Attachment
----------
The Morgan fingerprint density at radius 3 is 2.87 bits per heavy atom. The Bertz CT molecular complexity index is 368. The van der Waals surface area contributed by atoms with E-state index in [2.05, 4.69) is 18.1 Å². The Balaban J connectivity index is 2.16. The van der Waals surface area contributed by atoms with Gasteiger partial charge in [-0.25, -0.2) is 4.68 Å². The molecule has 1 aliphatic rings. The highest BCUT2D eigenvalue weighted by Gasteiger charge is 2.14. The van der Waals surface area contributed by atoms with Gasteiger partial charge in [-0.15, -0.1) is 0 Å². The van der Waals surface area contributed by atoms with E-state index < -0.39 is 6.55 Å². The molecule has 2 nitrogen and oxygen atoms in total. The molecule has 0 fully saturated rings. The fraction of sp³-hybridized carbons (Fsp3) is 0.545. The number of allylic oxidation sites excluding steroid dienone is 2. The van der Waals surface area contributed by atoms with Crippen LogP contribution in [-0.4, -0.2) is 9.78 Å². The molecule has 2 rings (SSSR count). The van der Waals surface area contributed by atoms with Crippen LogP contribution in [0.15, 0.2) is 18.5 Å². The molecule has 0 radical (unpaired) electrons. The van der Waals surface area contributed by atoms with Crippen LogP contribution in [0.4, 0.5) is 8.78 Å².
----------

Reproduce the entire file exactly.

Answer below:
The Morgan fingerprint density at radius 3 is 2.87 bits per heavy atom. The Bertz CT molecular complexity index is 368. The van der Waals surface area contributed by atoms with E-state index in [2.05, 4.69) is 18.1 Å². The Balaban J connectivity index is 2.16. The van der Waals surface area contributed by atoms with Gasteiger partial charge in [-0.25, -0.2) is 4.68 Å². The molecule has 1 aliphatic rings. The highest BCUT2D eigenvalue weighted by Gasteiger charge is 2.14. The van der Waals surface area contributed by atoms with Gasteiger partial charge in [-0.15, -0.1) is 0 Å². The van der Waals surface area contributed by atoms with E-state index < -0.39 is 6.55 Å². The molecule has 2 nitrogen and oxygen atoms in total. The molecule has 0 fully saturated rings. The fraction of sp³-hybridized carbons (Fsp3) is 0.545. The number of allylic oxidation sites excluding steroid dienone is 2. The van der Waals surface area contributed by atoms with Crippen LogP contribution in [-0.4, -0.2) is 9.78 Å². The molecule has 2 rings (SSSR count). The van der Waals surface area contributed by atoms with Crippen LogP contribution in [0.15, 0.2) is 18.5 Å². The molecule has 0 radical (unpaired) electrons. The van der Waals surface area contributed by atoms with Crippen LogP contribution in [0.4, 0.5) is 8.78 Å².